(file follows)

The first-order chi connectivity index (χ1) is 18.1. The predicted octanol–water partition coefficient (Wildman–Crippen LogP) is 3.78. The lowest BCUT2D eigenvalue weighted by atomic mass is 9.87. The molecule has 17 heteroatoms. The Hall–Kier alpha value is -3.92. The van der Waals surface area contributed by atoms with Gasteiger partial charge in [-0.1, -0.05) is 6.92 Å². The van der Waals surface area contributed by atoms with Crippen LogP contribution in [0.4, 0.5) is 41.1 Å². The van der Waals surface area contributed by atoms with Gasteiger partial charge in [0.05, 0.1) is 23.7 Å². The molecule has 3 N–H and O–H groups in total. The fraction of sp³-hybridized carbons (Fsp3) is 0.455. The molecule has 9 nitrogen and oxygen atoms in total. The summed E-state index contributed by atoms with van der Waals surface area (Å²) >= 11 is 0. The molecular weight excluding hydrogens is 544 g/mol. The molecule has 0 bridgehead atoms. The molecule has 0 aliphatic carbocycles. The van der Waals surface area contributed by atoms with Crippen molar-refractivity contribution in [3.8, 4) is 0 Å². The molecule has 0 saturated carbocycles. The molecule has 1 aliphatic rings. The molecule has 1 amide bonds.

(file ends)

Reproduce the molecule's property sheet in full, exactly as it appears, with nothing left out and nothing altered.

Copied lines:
The first-order chi connectivity index (χ1) is 18.1. The predicted octanol–water partition coefficient (Wildman–Crippen LogP) is 3.78. The lowest BCUT2D eigenvalue weighted by atomic mass is 9.87. The molecule has 17 heteroatoms. The Hall–Kier alpha value is -3.92. The van der Waals surface area contributed by atoms with Gasteiger partial charge in [-0.1, -0.05) is 6.92 Å². The van der Waals surface area contributed by atoms with Crippen LogP contribution in [0.4, 0.5) is 41.1 Å². The van der Waals surface area contributed by atoms with Gasteiger partial charge in [0.05, 0.1) is 23.7 Å². The molecule has 3 N–H and O–H groups in total. The fraction of sp³-hybridized carbons (Fsp3) is 0.455. The molecule has 9 nitrogen and oxygen atoms in total. The summed E-state index contributed by atoms with van der Waals surface area (Å²) >= 11 is 0. The molecular weight excluding hydrogens is 544 g/mol. The molecule has 0 bridgehead atoms. The molecule has 0 aliphatic carbocycles. The van der Waals surface area contributed by atoms with Crippen molar-refractivity contribution in [3.8, 4) is 0 Å². The molecule has 0 saturated carbocycles. The molecule has 1 aliphatic rings. The molecule has 1 amide bonds.